Choosing the right curriculum for your child can be quite a challenge. Here is a quick guide to the International Baccalaureate Diploma Programme to help you decide if it is the right choice for your child at 16-19 years old.
What is the International Baccalaureate?
Commonly referred to as the IB, the International Baccalaureate is a comprehensive and international curriculum that takes a holistic approach to education, fostering intellectual, personal, emotional and social skills. It aims to develop ‘inquiring, knowledgeable and caring young people who are motivated to succeed’.
There are three programmes for students between 3-18 years old:
- The Primary Years Programme (PYP) for students aged 3-12
- The Middle Years Programme (MYP) for students aged 11-16
- The Diploma Programme (DP) for students aged 16-19 and grants entry to universities around the world
Schools around the world can choose to offer all of these programmes or combine them with other curricula. Some schools opt for a common bilingual curriculum until grade 10. Students wanting to do an IB Diploma will then enter a specially-designed pre-IB programme in grades 11 and 12, and begin the IBDP in grade 13 and 14.
In many ways, the IB is ideal for the expat family. Thousands of schools worldwide currently offer the curriculum meaning students can easily transition back to their home or another country. It is therefore also simple to evaluate them on a standard, universal scale.
The curriculum is also popular with parents seeking a well-rounded and international education for their children.
What is the IB Diploma?
The IB Diploma Programme, or IBDP, is for students aged 16-19 and is based on the philosophy that students should always question the subjects they learn and apply critical thinking skills to real-world situations. The IB Diploma offers a broad range of subjects for students to study so that students can personalise their learning.
The IBDP Curriculum is composed of six subject groups; students must normally study one from each group, three at higher level and three at standard level over a two-year period:
- Studies in Language and Literature – often mother tongue language
- Language Acquisition – usually a foreign language
- Individuals & Societies – subjects include business and management, economics, geography, global politics, history, information technology in a global society, philosophy, psychology, social and cultural anthropology, world religions
- Sciences – subjects include biology, computer science, chemistry, design technology, physics and sports, exercise and health science
- Mathematics – subjects include mathematical studies, mathematics, further mathematics
- The Arts – subjects include dance, music, film, theatre and visual art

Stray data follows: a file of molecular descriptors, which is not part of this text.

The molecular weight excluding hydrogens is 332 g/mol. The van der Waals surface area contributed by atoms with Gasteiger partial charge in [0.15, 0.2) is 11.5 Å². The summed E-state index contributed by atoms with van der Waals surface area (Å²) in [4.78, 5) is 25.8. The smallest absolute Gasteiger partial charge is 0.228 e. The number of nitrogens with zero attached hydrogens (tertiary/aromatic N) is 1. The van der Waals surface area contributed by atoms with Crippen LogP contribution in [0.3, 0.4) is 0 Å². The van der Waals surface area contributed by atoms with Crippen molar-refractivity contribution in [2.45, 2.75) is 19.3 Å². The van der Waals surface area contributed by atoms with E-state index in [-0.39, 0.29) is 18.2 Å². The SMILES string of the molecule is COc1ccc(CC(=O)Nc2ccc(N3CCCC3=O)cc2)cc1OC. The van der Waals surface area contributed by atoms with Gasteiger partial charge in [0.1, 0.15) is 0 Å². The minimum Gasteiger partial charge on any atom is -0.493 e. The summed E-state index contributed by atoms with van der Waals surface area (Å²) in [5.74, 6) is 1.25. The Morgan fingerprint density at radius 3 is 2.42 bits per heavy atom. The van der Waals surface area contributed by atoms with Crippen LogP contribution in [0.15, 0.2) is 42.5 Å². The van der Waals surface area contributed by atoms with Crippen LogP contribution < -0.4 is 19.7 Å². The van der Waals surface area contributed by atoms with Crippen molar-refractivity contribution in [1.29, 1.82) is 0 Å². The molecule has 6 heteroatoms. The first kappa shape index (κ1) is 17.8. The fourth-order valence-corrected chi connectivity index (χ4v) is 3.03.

In addition to the six subject groups, IB Diploma students study the IB core – three required components which broaden their experience. The three core components are:
- Theory of knowledge – students reflect on knowledge and question/challenge what we know
- The Extended Essay – an in-depth self-directed 4000-word research paper in an area of their choice
- Creativity, activity, service – students participate in various purposeful and personally challenging activities related to these three subjects, with significant outcomes
How does the IB Diploma curriculum differ from other curriculums?
The IB Diploma curriculum offers an international focus and emphasis on self-directed, independent learning through research and applying problem-solving skills to real-world issues. The certification requires students to engage in a wide variety of activities and places equal weight on learning inside the classroom as well as outside the classroom.
The IB Diploma also offers students the opportunity to study a broad range of subjects. This is compared to say A-levels, which encourages students to become specialised in a few subjects which they study in-depth.
What are the benefits of studying the IB Diploma?
- Universities around the world hold the IB Diploma in high esteem – The best colleges and universities accept IB Students
- Emphasizes independent and self-directed learning. Focuses on social and emotional development – for example being a world citizen with universal values
- Encourages a global perspective – for example, students must master a foreign language, learn about other cultures and political systems among other things.
- It’s an international qualification so especially useful for students who plan to study or work abroad
- The IB is a popular curriculum in international schools. It is useful for expat students because they can transition easily to many other countries.
Why might another curriculum be a better choice for my child?
Many students describe the IB curriculum as challenging, but rewarding. Students who would prefer to focus on fewer subjects to create an area of specialism may prefer to opt for A-levels rather than the IB. Students may also wish to consider where they would like to continue their education, for instance, if you wish to study in Switzerland the Swiss Maturité may be more appropriate or the French Baccalauréat.
Written by Nord Anglia Education.